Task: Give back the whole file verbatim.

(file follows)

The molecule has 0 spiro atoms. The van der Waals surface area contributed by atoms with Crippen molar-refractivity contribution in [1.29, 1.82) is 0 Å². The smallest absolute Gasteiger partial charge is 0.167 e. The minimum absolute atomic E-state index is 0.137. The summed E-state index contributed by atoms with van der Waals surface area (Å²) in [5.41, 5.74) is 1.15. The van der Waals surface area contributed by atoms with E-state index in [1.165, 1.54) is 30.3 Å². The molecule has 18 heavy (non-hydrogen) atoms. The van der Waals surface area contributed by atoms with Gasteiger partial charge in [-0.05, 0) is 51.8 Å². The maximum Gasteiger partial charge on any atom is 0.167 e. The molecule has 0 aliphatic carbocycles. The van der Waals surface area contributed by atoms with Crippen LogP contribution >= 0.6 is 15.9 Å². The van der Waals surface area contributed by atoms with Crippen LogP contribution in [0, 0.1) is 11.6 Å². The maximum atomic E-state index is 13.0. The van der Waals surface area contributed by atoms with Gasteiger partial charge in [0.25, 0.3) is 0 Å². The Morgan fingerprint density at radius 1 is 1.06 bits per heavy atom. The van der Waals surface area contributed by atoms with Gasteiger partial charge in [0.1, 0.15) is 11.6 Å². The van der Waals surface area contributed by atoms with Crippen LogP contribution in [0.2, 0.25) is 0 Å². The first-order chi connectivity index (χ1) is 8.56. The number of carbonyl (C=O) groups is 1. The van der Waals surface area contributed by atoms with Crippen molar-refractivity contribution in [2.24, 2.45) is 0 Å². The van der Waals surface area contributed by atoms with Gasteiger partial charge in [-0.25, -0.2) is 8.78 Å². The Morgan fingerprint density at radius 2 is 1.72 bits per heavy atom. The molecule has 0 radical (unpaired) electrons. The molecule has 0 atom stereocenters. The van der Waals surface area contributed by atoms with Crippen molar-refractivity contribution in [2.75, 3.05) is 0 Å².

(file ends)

The molecule has 0 spiro atoms. The van der Waals surface area contributed by atoms with Crippen molar-refractivity contribution in [1.29, 1.82) is 0 Å². The smallest absolute Gasteiger partial charge is 0.167 e. The minimum absolute atomic E-state index is 0.137. The summed E-state index contributed by atoms with van der Waals surface area (Å²) in [5.41, 5.74) is 1.15. The van der Waals surface area contributed by atoms with E-state index in [1.165, 1.54) is 30.3 Å². The molecule has 18 heavy (non-hydrogen) atoms. The van der Waals surface area contributed by atoms with Gasteiger partial charge in [-0.05, 0) is 51.8 Å². The maximum Gasteiger partial charge on any atom is 0.167 e. The molecule has 0 aliphatic carbocycles. The van der Waals surface area contributed by atoms with Crippen LogP contribution >= 0.6 is 15.9 Å². The van der Waals surface area contributed by atoms with Crippen LogP contribution in [0, 0.1) is 11.6 Å². The maximum atomic E-state index is 13.0. The van der Waals surface area contributed by atoms with Gasteiger partial charge in [0.25, 0.3) is 0 Å². The Morgan fingerprint density at radius 1 is 1.06 bits per heavy atom. The van der Waals surface area contributed by atoms with Gasteiger partial charge in [0.1, 0.15) is 11.6 Å². The van der Waals surface area contributed by atoms with Crippen LogP contribution in [0.2, 0.25) is 0 Å². The first-order chi connectivity index (χ1) is 8.56. The number of carbonyl (C=O) groups is 1. The van der Waals surface area contributed by atoms with Crippen molar-refractivity contribution in [2.24, 2.45) is 0 Å². The van der Waals surface area contributed by atoms with Gasteiger partial charge in [-0.25, -0.2) is 8.78 Å². The Morgan fingerprint density at radius 2 is 1.72 bits per heavy atom. The molecule has 0 radical (unpaired) electrons. The molecule has 0 atom stereocenters. The van der Waals surface area contributed by atoms with Crippen molar-refractivity contribution in [2.75, 3.05) is 0 Å².